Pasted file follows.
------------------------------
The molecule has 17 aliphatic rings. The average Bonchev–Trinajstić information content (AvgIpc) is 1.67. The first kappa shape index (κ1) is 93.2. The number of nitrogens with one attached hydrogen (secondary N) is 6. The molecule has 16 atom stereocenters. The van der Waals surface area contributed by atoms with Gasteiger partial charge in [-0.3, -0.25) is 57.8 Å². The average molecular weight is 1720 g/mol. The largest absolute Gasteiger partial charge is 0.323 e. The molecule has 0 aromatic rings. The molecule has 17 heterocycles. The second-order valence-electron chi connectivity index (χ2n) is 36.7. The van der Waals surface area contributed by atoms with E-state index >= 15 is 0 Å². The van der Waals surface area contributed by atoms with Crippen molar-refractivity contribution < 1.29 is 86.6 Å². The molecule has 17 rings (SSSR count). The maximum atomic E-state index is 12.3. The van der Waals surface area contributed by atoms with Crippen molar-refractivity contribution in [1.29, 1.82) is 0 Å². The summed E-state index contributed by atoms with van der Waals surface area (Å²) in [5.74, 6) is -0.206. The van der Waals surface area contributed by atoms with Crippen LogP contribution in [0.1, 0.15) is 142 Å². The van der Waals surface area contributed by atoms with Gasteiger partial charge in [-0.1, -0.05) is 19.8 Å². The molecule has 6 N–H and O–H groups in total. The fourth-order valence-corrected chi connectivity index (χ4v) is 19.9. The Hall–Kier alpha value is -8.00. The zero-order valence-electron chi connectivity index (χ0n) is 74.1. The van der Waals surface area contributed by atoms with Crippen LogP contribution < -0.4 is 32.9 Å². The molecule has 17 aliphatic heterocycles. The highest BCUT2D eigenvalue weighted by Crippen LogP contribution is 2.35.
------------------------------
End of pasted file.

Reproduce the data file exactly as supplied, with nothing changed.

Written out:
The molecule has 17 aliphatic rings. The average Bonchev–Trinajstić information content (AvgIpc) is 1.67. The first kappa shape index (κ1) is 93.2. The number of nitrogens with one attached hydrogen (secondary N) is 6. The molecule has 16 atom stereocenters. The van der Waals surface area contributed by atoms with Gasteiger partial charge in [-0.3, -0.25) is 57.8 Å². The average molecular weight is 1720 g/mol. The largest absolute Gasteiger partial charge is 0.323 e. The molecule has 0 aromatic rings. The molecule has 17 heterocycles. The second-order valence-electron chi connectivity index (χ2n) is 36.7. The van der Waals surface area contributed by atoms with E-state index >= 15 is 0 Å². The van der Waals surface area contributed by atoms with Crippen molar-refractivity contribution < 1.29 is 86.6 Å². The molecule has 17 rings (SSSR count). The maximum atomic E-state index is 12.3. The van der Waals surface area contributed by atoms with Crippen molar-refractivity contribution in [1.29, 1.82) is 0 Å². The summed E-state index contributed by atoms with van der Waals surface area (Å²) in [5.74, 6) is -0.206. The van der Waals surface area contributed by atoms with Crippen LogP contribution in [0.1, 0.15) is 142 Å². The van der Waals surface area contributed by atoms with Gasteiger partial charge in [-0.1, -0.05) is 19.8 Å². The molecule has 6 N–H and O–H groups in total. The fourth-order valence-corrected chi connectivity index (χ4v) is 19.9. The Hall–Kier alpha value is -8.00. The zero-order valence-electron chi connectivity index (χ0n) is 74.1. The van der Waals surface area contributed by atoms with Crippen LogP contribution < -0.4 is 32.9 Å². The molecule has 17 aliphatic heterocycles. The highest BCUT2D eigenvalue weighted by Crippen LogP contribution is 2.35.